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Former Defense Secretary Gen. James Mattis roasts Donald Trump:


Army.ca Veteran
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Other than this comment came from a former senior member of the cabinet of who can be described as the most easily offended president in modern history, publically expressed "contempt" toward sitting presidents publically by retired GOFOs has become an all too frequent aspect of US politics.  During the 2016 presidential campaign, the current occupant of the Oval Office made much of all the generals who endorsed his run and though one of the individuals on that list was very contemptuous of then President Obama, his subsequent conviction and incarceration had nothing to do with the specific violation of the UCMJ being discussed here.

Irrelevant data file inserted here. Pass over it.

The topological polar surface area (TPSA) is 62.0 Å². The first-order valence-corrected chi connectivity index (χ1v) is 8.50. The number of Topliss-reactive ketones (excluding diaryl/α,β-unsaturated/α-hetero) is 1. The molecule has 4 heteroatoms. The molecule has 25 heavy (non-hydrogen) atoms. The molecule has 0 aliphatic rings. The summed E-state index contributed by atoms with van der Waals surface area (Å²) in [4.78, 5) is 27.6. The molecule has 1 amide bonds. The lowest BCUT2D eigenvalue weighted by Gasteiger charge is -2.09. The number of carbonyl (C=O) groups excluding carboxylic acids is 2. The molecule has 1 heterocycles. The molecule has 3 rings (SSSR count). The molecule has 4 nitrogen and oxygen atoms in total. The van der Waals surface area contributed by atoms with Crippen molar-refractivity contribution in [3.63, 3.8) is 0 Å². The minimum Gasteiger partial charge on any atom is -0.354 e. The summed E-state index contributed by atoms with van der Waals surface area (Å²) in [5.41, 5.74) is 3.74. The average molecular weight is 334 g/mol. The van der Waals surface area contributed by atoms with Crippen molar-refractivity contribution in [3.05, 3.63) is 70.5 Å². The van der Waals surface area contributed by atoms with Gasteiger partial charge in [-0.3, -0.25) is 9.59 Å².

The likelihood of the US military taking legal action against any retired officer for making such comments is so slight as to be non-existent if historical precedent is followed.

Should General . . . . and General . . . . be concerned? Although the armed forces could employ this prohibition to restrain retirees’ political speech, the government has only initiated court-martial proceedings against one retired service member—nearly one hundred years ago in United States v. Salvagno. And the retiree in question—a former Army musician—was acquitted.